No matter where you are in the timeline of your career, you’ve likely worked hard to get where you are. If you’ve just entered the workforce and have landed the job you want, you’ve probably worked on building relationships and experience to get you there. If you’ve been with your company for a while, you’ve put in the time and effort that has earned you the position you’re in now.
Which is why, at any stage of a career, it can be a blow when you get laid off.
At the time of this writing, we’re well into 2023 and employees are experiencing downsizing at many levels. Here are just a few examples from Investopedia:
- The tech sector has already experienced a substantial number of job cuts in 2023, with Amazon, Alphabet, Microsoft, Salesforce, Dell, IBM, SAP, Paypall, Wayfair, and Yahoo each reporting workforce reductions. In fact, three of the largest individual rounds of layoffs since the onset of the COVID-19 pandemic having taken place in January.
- Disney announced it plans to cut 7,000 jobs and $5.5 billion in costs as part of a vast restructuring initiative that would see it split into three new divisions: Disney Entertainment, an ESPN division, and a Parks, Experiences and Products unit.
- Multinational investment bank Goldman Sachs has announced it plans to cut 3,200 jobs, or 6% of its workforce, making this one of the biggest rounds of layoffs it has implemented since the financial crisis of 2007–2008.
I’m not bringing up these statistics to depress you – only to make sure you understand that you’re not alone.
When downsizing happens, the first question everyone has is, “How am I going to pay my bills?” I have several clients who have been laid off and, understandably, it has made them extremely scared and anxious. The fear of the unknown often creates heightened stress as they begin to imagine worst-case scenarios due to their newfound lack of financial security.
While the last few years have brought many economic ups and downs, the truth is that downsizing can happen at any time.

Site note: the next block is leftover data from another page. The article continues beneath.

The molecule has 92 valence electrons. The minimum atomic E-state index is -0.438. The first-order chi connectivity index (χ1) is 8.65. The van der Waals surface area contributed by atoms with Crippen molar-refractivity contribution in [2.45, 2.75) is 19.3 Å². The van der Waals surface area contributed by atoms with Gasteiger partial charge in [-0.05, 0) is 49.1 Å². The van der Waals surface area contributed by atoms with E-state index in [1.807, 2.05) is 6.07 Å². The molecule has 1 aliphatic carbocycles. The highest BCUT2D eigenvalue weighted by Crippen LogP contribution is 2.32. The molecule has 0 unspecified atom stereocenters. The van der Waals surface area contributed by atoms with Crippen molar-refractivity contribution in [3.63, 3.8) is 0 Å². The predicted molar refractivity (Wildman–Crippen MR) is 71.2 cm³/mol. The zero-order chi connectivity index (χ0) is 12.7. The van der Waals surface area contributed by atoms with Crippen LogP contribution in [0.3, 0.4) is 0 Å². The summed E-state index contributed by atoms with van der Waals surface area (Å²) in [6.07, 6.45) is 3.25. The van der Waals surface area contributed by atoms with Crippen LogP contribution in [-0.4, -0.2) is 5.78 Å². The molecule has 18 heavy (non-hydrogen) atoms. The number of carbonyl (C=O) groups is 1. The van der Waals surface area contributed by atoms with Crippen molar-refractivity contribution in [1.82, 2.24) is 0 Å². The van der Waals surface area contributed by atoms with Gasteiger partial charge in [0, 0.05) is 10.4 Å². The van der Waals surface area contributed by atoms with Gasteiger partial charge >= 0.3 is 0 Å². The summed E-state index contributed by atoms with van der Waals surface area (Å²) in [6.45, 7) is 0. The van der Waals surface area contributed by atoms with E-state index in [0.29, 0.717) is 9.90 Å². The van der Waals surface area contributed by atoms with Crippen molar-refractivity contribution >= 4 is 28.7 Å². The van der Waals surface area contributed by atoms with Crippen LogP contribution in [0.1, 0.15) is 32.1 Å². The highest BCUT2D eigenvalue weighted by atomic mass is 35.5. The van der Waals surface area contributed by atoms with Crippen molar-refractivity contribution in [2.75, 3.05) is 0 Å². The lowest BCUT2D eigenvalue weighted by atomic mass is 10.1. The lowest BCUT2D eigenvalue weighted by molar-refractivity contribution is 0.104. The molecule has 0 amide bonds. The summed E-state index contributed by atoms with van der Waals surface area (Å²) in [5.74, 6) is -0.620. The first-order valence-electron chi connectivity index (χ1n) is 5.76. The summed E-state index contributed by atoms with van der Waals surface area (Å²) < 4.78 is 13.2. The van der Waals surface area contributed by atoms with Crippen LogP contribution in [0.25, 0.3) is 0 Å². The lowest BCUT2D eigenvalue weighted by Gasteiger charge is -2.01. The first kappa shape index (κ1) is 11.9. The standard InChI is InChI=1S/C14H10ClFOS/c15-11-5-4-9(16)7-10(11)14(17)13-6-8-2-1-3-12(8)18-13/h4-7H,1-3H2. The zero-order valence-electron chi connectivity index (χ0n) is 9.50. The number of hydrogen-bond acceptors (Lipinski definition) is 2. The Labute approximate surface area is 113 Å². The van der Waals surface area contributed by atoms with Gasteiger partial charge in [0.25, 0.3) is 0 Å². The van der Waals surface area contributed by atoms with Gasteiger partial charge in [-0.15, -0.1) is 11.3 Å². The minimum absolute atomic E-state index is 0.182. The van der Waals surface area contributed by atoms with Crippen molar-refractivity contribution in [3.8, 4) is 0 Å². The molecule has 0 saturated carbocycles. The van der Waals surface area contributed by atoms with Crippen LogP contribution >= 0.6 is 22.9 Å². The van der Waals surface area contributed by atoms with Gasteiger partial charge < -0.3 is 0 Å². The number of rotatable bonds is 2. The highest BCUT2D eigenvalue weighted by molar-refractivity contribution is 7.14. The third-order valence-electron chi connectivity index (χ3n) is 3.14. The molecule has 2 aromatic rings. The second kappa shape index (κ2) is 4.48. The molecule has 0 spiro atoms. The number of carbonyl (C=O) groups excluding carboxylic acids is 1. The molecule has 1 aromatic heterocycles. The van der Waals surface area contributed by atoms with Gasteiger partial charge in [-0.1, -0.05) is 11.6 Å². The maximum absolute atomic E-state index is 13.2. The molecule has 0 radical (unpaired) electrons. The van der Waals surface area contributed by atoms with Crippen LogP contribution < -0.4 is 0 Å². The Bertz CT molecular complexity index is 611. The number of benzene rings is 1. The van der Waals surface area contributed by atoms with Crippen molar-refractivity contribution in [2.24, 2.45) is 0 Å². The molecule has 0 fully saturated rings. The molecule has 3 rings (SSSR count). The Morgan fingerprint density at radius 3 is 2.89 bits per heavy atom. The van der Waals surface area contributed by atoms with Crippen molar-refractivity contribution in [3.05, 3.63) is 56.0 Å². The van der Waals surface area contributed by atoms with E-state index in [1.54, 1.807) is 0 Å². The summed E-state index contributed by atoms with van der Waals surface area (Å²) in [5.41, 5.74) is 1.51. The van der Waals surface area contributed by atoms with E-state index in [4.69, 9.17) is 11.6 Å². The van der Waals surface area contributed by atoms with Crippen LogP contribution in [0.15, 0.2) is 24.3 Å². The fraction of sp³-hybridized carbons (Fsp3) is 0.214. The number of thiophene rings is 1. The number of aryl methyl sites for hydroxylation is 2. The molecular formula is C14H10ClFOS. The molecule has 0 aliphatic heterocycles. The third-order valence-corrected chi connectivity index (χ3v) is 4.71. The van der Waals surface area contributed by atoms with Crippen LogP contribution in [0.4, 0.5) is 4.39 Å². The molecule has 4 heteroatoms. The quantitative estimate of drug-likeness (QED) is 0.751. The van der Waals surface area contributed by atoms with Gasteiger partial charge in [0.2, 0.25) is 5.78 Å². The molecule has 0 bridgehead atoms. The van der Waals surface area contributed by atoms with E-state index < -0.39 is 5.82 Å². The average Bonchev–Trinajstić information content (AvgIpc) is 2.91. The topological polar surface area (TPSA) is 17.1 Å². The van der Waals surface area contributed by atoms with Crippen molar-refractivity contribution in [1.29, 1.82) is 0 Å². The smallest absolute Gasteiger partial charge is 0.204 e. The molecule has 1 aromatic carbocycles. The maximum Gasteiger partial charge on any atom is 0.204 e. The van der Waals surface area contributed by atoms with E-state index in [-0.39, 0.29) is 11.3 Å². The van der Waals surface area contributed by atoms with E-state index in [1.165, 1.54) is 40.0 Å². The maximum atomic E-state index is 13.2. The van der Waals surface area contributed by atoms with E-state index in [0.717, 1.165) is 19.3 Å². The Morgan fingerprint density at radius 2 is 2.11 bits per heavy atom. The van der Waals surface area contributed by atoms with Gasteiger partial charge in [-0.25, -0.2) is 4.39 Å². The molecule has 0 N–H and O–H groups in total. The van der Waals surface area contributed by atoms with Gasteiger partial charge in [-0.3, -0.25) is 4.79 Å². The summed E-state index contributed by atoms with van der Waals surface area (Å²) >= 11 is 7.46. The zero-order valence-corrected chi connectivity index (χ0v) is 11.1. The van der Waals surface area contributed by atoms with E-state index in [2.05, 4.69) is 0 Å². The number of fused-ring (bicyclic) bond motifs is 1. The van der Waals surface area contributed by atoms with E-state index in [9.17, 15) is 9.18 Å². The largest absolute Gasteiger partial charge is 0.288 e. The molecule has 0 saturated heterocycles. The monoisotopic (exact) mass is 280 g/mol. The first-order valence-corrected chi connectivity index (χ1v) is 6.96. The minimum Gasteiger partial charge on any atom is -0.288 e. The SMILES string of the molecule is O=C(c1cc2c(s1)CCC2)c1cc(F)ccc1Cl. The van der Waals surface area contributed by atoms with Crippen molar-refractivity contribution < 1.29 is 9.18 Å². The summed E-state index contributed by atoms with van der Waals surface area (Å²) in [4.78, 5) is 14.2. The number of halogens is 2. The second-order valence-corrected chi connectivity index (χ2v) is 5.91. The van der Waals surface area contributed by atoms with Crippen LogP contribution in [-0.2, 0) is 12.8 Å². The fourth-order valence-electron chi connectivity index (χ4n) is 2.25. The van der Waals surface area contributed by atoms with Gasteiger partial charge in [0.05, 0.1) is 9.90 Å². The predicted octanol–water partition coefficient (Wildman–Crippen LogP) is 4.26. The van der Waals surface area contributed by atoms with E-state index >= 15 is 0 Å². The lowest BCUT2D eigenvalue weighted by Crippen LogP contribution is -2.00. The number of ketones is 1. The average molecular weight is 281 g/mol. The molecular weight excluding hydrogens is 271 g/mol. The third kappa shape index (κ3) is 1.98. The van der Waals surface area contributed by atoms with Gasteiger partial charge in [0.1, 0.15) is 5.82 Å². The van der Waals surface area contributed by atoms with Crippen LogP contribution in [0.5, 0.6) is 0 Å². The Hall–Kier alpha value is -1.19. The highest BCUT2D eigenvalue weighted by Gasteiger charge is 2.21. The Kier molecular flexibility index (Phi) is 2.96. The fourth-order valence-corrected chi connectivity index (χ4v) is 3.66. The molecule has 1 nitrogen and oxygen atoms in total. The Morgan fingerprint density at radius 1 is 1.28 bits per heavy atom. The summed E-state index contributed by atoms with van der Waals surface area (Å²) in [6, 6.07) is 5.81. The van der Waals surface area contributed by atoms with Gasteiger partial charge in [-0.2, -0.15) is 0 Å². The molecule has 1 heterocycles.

- Downsizing may occur during a merger between two companies, or an acquisition of the company by another. If the merger or acquisition has not yet happened, a company might downsize to look like a more viable candidate.
- Other times, a company downsizes when a product or service is cut, or the economy falters.
- Downsizing also occurs when employers want to “streamline” a company – this refers to corporate restructuring in order to increase profit and maximize efficiency. (The Balance Careers)
Knowing this, it’s a big piece of the planning process to plan as well as we can for unexpected events. Here are some things to think about:
Downsizing isn’t even on the radar.
Even if you’re feeling completely secure in your position, it’s important to have a plan in place should something happen. Meeting with an advisor to discuss where you are, and worst-case scenarios can go a long way in giving you some comfort. Don’t wait until you start seeing people pack up their desks before you make a plan.
Your company could be downsizing soon.
If you’re starting to see the writing on the wall, now is the time to take action. This is a critical time to make a list of your assets and liabilities and get an understanding of your household’s monthly expenditures. It’s also the time to take a closer look at your budget to see if there are any unnecessary expenses or loans that might be able to be consolidated or paid off early. A financial advisor, along with your company’s Human Resources Department, can help you understand how your benefits might be maximized and positioned to continue upon your impending separation of service.
Downsizing has already happened.
It’s time to schedule a meeting with your advisor so that you understand what your options are. It’s important to stay organized and know what’s available as far as your company benefits and retirement options. If a new job is already on the horizon, talking to your advisor about making sure any retirement funds are transferred so you keep track of everything is something you’ll want to add to your to-do list.
Aside from the financial stress of being laid off, this is an emotional time as well; it’s important that you utilize all the trusted resources you have available. Don’t panic, take a deep breath, and sit down with a trusted advisor to formulate a plan of action. Ask yourself if you enjoyed your former job and if you would like to stay in that industry. If not, what would you like to be doing? Now is the time to get a fresh start if you choose and to follow your passion, interests, or dreams. If you have a plan and financial confidence, this could end up being the best thing that has ever happened to you.